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Document Type:Latin Dissertation
Language of Document:English
Record Number:52779
Doc. No:TL22733
Call number:‭3222988‬
Main Entry:Robert J. I. McCouch
Title & Author:Destruction and reconstruction in the aftermath of armed conflict: Assessing risk, resilience, and youth behaviors in post-war BosniaRobert J. I. McCouch
College:Brandeis University, The Heller School for Social Policy and Management
Date:2006
Degree:Ph.D.
student score:2006
Page No:413
Abstract:The increasing civilian toll associated with armed conflict has led to a mounting humanitarian crisis. Young people make up an growing proportion of these civilians, and occupy a particularly vulnerable transitional stage between childhood and adulthood. It is of paramount concern of social policy that we determine whether young people's war experience affects their ability to successfully navigate this transition and function in society. Until now, however, the literature has focused on conflict's mental health effects. Examining its effects on post-conflict behaviors would help identify concrete policy objectives---and the tools for achieving them. The present study aided our understanding of how young people's war experience affects society's prospects for peace, stability and sustainability. Data are from the Bosnia Young Adult Survey (n=623), a cross-sectional sample of youths ages 13 to 24 years old. First, it examined whether higher wartime violence exposure reduced political and civic participation, increased substance use and criminality, and lowered work behaviors post-conflict, and uncovered the psychological processes underlying these effects. Second, the study examined whether wartime-to-postwar household changes influenced these pathways. And third, it explored a subgroup of youths exhibiting very high coping ability across a number of measures. Violence exposure levels were associated with lower political and civic participation and higher criminality but not with substance use, and they were associated with higher work engagement. The main psychological factors underlying the expected negative patterns included downturns in youths' peer and adult relationships and in their sense of the future. Declines in household socioeconomics strongly increased the likelihood that their war experience would lead them on negative psychological-behavioral paths. A cluster of highly resilient youth was found, but membership in it did not predict behaviors. These findings suggest that natural responses to violence can become harmful when they continue once the threat is removed. A host of policies are discussed that address the need of war-affected youths for reconnection to themselves, to others, and to the future. By contrast, the prevailing development model of rapid liberalization is argued to be inappropriate when it further disadvantages those at highest risk in already fragile post-conflict societies.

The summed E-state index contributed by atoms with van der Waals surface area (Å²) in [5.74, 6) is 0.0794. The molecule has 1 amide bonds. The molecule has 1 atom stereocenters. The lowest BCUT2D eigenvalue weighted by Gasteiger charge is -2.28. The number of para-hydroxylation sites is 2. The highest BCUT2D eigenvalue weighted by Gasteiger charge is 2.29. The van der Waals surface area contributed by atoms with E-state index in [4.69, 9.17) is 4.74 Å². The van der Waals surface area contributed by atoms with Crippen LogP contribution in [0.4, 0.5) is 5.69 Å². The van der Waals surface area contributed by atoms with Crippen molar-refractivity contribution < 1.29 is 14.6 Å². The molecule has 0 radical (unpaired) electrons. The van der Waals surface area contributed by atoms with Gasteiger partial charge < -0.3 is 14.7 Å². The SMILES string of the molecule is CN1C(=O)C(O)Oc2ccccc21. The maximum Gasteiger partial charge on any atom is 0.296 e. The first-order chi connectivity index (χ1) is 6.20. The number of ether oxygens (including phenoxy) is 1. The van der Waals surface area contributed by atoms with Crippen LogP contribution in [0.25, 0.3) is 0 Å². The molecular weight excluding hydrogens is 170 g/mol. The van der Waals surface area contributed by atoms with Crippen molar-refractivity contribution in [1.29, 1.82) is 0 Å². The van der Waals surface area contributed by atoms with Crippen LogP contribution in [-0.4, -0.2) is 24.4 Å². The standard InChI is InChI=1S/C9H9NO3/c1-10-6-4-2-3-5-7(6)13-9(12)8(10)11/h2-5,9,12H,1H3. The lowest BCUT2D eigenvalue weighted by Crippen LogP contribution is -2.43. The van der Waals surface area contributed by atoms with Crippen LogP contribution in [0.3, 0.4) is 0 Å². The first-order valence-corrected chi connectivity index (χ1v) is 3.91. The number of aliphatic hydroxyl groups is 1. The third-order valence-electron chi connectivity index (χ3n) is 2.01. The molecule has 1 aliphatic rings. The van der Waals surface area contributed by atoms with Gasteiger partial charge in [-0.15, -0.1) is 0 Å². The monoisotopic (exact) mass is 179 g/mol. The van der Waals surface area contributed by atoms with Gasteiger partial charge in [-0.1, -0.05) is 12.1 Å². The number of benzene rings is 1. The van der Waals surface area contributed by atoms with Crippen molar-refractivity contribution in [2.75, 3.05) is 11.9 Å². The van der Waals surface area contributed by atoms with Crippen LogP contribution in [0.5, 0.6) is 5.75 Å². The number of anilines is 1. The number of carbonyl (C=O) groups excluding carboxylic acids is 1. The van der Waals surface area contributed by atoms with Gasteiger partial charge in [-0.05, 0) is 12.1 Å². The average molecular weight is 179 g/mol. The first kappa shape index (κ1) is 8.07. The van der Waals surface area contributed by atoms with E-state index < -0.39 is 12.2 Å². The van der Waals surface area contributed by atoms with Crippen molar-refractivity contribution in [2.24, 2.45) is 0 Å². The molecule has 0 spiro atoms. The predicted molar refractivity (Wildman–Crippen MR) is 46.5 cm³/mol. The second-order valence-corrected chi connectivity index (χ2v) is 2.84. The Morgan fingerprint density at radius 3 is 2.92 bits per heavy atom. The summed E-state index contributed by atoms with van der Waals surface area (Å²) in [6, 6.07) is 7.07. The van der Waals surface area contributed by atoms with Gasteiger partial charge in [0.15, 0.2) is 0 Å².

Subject:Social sciences; Psychology; Armed conflict; Bosnia and Herzegovina; Destruction; Reconstruction; Resilience; Risk; Youth; International law; International relations; Psychotherapy; Welfare; 0622:Psychotherapy; 0616:International relations; 0616:International law; 0630:Welfare
Added Entry:L. Saxe
Added Entry:Brandeis University, The Heller School for Social Policy and Management